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Technical Paper

Thermal Testing of a Heat Switch for European Mars Rover

A Heat Switch has been developed, namely a device able to autonomously regulate its own thermal conductance in function of the equipment dissipation and environmental heat sink conditions. It is based on a Loop Heat Pipe (LHP) technology, with a passive bypass valve which diverts the flow to the Compensation Chamber when needed for regulation purposes. The target application is the potential use on a Mars Rover thermal control system. The paper recalls the Heat Switch design, and reports the results of an extensive test campaign on the ground demonstrator. The performance of the device was found extremely satisfying, and often exceeded the system requirements.
Technical Paper

Columbus Launch Preparation - Final System ATCS Tests Summary and Lessons Learned

Final preparation and configuration of the Columbus module at the Kennedy Space Center (KSC) required the performance of system level tests with the Active Thermal Control System (ATCS). These tests represented the very last system level activities having been concluded on the Columbus module before handover to NASA for space shuttle integration. Those very last tests, performed with the ATCS comprised the final ATCS Leakage Test, the final calibration and adjustment of the Water Flow Selection Valves (WFSV) and Water On/Off Valves (WOOV) as well as a sophisticated ATCS Residual Air Removal test. The above listed tests have been successfully performed and test data evaluated for verification closeout as well as input delivery for operational Flight Rules and Procedures. Some of the above mentioned tests have been performed the first time hence, a succeeding lessons learned collection followed in order to improve the perspectives of future tests.
Technical Paper

Columbus Active Thermal Control System - Final Integration, Test and Mission Preparation

Columbus has been delivered to Kennedy Space Center (KSC) in summer 2006 for final integration, test and mission preparation. In the frame of these “last” phase activities also the Active Thermal Control System (ATCS) had to be finalized and prepared for the launch resp. mission. Due to unexpected late failures resp. malfunctions detected on component/unit level of the ATCS, refurbishment, integration / exchange of the relevant components and re-testing of their system level functions had to be done. Moreover, the still outstanding system level fluid leakage test of the ATCS had to be revised and completed. In addition to the required late refurbishment, integration and test activities, in certain cases also operational workarounds had to be evaluated. They should help to cope with similar contingency situations during operation of the ATCS on-orbit.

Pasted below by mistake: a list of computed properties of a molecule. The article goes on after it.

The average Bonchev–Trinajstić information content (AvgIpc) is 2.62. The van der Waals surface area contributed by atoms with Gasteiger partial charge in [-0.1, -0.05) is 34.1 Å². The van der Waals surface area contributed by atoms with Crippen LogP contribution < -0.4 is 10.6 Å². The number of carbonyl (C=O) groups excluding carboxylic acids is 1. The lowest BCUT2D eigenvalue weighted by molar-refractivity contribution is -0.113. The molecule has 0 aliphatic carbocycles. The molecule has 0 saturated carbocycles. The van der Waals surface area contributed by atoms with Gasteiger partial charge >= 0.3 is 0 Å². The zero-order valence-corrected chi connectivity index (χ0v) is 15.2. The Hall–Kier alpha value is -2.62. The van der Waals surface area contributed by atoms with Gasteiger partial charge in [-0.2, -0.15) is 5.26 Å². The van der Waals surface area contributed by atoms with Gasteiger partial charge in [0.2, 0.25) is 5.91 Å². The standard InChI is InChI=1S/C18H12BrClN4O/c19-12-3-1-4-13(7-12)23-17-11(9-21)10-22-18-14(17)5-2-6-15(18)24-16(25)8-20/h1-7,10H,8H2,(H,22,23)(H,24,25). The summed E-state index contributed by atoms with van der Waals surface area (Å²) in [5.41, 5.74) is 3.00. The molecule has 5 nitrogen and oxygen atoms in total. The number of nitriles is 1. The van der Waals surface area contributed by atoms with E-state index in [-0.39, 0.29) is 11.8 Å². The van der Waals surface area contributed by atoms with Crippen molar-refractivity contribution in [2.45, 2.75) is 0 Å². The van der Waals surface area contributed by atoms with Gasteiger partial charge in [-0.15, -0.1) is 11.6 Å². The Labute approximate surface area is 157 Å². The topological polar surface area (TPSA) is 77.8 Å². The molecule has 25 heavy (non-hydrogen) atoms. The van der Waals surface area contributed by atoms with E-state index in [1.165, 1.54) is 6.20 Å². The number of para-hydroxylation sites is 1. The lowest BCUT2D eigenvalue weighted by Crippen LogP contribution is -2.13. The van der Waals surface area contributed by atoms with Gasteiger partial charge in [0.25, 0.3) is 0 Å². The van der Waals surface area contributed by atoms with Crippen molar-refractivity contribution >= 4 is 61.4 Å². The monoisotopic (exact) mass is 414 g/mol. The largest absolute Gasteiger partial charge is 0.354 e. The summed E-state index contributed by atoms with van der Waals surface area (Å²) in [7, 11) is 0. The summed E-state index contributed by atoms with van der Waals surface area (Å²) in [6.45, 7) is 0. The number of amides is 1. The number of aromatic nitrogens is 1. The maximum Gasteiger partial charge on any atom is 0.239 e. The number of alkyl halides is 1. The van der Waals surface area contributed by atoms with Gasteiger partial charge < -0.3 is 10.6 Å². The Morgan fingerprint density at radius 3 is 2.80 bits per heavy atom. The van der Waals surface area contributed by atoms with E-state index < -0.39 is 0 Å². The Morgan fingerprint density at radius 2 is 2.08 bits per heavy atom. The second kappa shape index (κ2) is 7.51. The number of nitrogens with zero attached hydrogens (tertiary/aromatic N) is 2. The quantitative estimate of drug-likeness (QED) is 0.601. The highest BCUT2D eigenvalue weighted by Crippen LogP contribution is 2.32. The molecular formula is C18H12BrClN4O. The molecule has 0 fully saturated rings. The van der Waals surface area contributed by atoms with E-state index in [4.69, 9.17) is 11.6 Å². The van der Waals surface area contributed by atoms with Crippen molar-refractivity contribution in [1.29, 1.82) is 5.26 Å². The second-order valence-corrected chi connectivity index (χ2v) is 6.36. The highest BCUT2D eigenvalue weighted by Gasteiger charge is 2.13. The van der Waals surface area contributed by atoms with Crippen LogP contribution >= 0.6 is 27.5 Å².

Technical Paper

Improving the Columbus Integrated Overall Thermal Mathematical Model (IOTMM) Using Computational Fluid Dynamics (CFD)

The cabin space of the Columbus APM is well ventilated by air entering through multiple air diffusers and exiting via the return grid and hatch. Therefore, the heat transfers by bulk fluid motion and by convection to the walls need to be experimentally and/or numerically investigated and implemented in the thermal mathematical models (TMM) describing the cabin. CFD analysis provided key data on the thermal couplings due to convective heat transfer and bulk fluid motion for the thermal mathematical model, which in turn was used to correlate test data from an environmental control system test and to provide supplemental information on assumptions used in the lumped capacitance model. This paper presents the logic and results of the steady-state CFD analysis, the potential implementation of the results in a thermal mathematical model, and compares these results with test data obtained during a separate Columbus cabin ventilation qualification test.
Technical Paper

Columbus Environmental Control System Tests - Verification of ATCS and ECLSS Performance

Verification of the Integrated Overall Thermal Mathematical Model (IOTMM) is one of the last tasks in the thermal and environmental control area of the Columbus module. For this purpose a specific test covering as well thermal-hydraulic performance tests as Environmental Control and Life Support (ECLS) cabin temperature control functions has been defined and performed on the european Columbus Protoflight Model (PFM) in Bremen in 2003. This Environmental Control System test was successful for all Active Thermal Control System (ATCS) related thermal-hydraulic functions and could provide sufficient data for a proper IOTMM correlation. However, it failed to verify the ECLS related functions as cabin temperature control and ventilation. Data, which have been generated during this first test, could not be used for a successful IOTMM correlation related to ECLS subsystem performance and modelling.